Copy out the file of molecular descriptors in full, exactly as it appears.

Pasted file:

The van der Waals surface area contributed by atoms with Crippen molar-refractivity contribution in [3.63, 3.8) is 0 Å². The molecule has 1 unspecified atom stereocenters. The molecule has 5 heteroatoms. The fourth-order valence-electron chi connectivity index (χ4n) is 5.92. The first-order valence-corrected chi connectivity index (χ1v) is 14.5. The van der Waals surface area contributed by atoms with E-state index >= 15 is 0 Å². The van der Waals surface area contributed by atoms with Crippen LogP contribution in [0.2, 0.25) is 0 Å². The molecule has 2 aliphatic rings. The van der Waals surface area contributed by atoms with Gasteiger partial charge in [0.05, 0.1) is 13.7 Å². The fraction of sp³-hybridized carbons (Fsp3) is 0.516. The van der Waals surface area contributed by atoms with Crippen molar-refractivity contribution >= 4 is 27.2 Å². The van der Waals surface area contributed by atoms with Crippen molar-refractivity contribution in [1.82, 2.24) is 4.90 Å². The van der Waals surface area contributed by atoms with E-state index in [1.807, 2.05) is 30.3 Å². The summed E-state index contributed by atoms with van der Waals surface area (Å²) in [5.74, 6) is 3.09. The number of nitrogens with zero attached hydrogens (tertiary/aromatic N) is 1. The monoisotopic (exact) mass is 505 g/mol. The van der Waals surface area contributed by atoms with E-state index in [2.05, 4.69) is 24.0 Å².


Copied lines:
The van der Waals surface area contributed by atoms with Crippen molar-refractivity contribution in [3.63, 3.8) is 0 Å². The molecule has 1 unspecified atom stereocenters. The molecule has 5 heteroatoms. The fourth-order valence-electron chi connectivity index (χ4n) is 5.92. The first-order valence-corrected chi connectivity index (χ1v) is 14.5. The van der Waals surface area contributed by atoms with E-state index >= 15 is 0 Å². The van der Waals surface area contributed by atoms with Crippen LogP contribution in [0.2, 0.25) is 0 Å². The molecule has 2 aliphatic rings. The van der Waals surface area contributed by atoms with Gasteiger partial charge in [0.05, 0.1) is 13.7 Å². The fraction of sp³-hybridized carbons (Fsp3) is 0.516. The van der Waals surface area contributed by atoms with Crippen molar-refractivity contribution >= 4 is 27.2 Å². The van der Waals surface area contributed by atoms with Crippen molar-refractivity contribution in [1.82, 2.24) is 4.90 Å². The van der Waals surface area contributed by atoms with E-state index in [1.807, 2.05) is 30.3 Å². The summed E-state index contributed by atoms with van der Waals surface area (Å²) in [5.74, 6) is 3.09. The number of nitrogens with zero attached hydrogens (tertiary/aromatic N) is 1. The monoisotopic (exact) mass is 505 g/mol. The van der Waals surface area contributed by atoms with E-state index in [2.05, 4.69) is 24.0 Å².